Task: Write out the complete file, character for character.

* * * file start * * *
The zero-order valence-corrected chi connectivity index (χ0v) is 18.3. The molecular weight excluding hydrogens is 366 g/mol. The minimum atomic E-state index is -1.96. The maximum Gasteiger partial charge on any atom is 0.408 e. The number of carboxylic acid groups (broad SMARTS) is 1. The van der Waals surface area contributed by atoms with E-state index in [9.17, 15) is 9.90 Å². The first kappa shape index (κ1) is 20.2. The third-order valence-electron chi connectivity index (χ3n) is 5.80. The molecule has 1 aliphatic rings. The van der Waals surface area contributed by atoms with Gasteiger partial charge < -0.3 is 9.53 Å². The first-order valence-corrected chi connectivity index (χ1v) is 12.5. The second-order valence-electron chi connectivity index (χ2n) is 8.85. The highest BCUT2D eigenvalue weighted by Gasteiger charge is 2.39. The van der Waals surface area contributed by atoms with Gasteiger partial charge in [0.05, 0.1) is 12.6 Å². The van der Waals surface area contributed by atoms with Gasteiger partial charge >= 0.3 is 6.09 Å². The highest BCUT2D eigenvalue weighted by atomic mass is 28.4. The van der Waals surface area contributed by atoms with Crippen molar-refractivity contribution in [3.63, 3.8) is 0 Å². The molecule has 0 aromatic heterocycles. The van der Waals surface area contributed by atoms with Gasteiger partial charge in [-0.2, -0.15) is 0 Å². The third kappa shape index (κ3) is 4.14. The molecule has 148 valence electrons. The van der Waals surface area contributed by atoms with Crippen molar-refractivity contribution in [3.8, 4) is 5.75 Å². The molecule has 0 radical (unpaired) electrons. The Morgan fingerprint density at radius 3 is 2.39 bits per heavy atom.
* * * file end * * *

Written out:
The zero-order valence-corrected chi connectivity index (χ0v) is 18.3. The molecular weight excluding hydrogens is 366 g/mol. The minimum atomic E-state index is -1.96. The maximum Gasteiger partial charge on any atom is 0.408 e. The number of carboxylic acid groups (broad SMARTS) is 1. The van der Waals surface area contributed by atoms with E-state index in [9.17, 15) is 9.90 Å². The first kappa shape index (κ1) is 20.2. The third-order valence-electron chi connectivity index (χ3n) is 5.80. The molecule has 1 aliphatic rings. The van der Waals surface area contributed by atoms with Gasteiger partial charge < -0.3 is 9.53 Å². The first-order valence-corrected chi connectivity index (χ1v) is 12.5. The second-order valence-electron chi connectivity index (χ2n) is 8.85. The highest BCUT2D eigenvalue weighted by Gasteiger charge is 2.39. The van der Waals surface area contributed by atoms with Gasteiger partial charge in [0.05, 0.1) is 12.6 Å². The van der Waals surface area contributed by atoms with Gasteiger partial charge >= 0.3 is 6.09 Å². The highest BCUT2D eigenvalue weighted by atomic mass is 28.4. The van der Waals surface area contributed by atoms with Crippen molar-refractivity contribution in [3.63, 3.8) is 0 Å². The molecule has 0 aromatic heterocycles. The van der Waals surface area contributed by atoms with Gasteiger partial charge in [-0.2, -0.15) is 0 Å². The third kappa shape index (κ3) is 4.14. The molecule has 148 valence electrons. The van der Waals surface area contributed by atoms with Crippen molar-refractivity contribution in [3.8, 4) is 5.75 Å². The molecule has 0 radical (unpaired) electrons. The Morgan fingerprint density at radius 3 is 2.39 bits per heavy atom.